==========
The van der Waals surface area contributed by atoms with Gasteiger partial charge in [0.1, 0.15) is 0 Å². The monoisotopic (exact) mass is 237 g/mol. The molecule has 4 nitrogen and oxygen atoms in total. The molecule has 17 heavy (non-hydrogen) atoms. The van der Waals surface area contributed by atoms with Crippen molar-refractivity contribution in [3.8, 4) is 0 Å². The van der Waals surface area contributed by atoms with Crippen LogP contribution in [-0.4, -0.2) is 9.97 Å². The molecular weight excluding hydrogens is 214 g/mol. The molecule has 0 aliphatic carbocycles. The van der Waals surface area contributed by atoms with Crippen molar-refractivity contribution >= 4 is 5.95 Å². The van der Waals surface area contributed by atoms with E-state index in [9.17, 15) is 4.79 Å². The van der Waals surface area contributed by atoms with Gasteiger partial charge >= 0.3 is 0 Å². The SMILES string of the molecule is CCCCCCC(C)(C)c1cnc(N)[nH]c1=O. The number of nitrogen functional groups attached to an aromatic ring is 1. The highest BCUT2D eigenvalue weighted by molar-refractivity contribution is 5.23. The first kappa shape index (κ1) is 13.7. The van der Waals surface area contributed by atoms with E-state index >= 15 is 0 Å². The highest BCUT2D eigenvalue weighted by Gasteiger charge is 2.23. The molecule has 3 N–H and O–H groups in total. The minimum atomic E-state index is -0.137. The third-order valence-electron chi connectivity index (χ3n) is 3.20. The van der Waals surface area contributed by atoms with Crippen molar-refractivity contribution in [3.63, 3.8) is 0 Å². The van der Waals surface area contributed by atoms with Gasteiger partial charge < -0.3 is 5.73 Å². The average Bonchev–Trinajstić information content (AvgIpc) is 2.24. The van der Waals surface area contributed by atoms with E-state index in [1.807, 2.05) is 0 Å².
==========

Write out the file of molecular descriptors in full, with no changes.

The van der Waals surface area contributed by atoms with Gasteiger partial charge in [0.1, 0.15) is 0 Å². The monoisotopic (exact) mass is 237 g/mol. The molecule has 4 nitrogen and oxygen atoms in total. The molecule has 17 heavy (non-hydrogen) atoms. The van der Waals surface area contributed by atoms with Crippen molar-refractivity contribution in [3.8, 4) is 0 Å². The van der Waals surface area contributed by atoms with Crippen LogP contribution in [-0.4, -0.2) is 9.97 Å². The molecular weight excluding hydrogens is 214 g/mol. The molecule has 0 aliphatic carbocycles. The van der Waals surface area contributed by atoms with Crippen molar-refractivity contribution >= 4 is 5.95 Å². The van der Waals surface area contributed by atoms with E-state index in [9.17, 15) is 4.79 Å². The van der Waals surface area contributed by atoms with Gasteiger partial charge >= 0.3 is 0 Å². The SMILES string of the molecule is CCCCCCC(C)(C)c1cnc(N)[nH]c1=O. The number of nitrogen functional groups attached to an aromatic ring is 1. The highest BCUT2D eigenvalue weighted by molar-refractivity contribution is 5.23. The first kappa shape index (κ1) is 13.7. The van der Waals surface area contributed by atoms with E-state index >= 15 is 0 Å². The highest BCUT2D eigenvalue weighted by Gasteiger charge is 2.23. The molecule has 3 N–H and O–H groups in total. The minimum atomic E-state index is -0.137. The third-order valence-electron chi connectivity index (χ3n) is 3.20. The van der Waals surface area contributed by atoms with Crippen molar-refractivity contribution in [3.63, 3.8) is 0 Å². The van der Waals surface area contributed by atoms with Gasteiger partial charge < -0.3 is 5.73 Å². The average Bonchev–Trinajstić information content (AvgIpc) is 2.24. The van der Waals surface area contributed by atoms with E-state index in [1.807, 2.05) is 0 Å².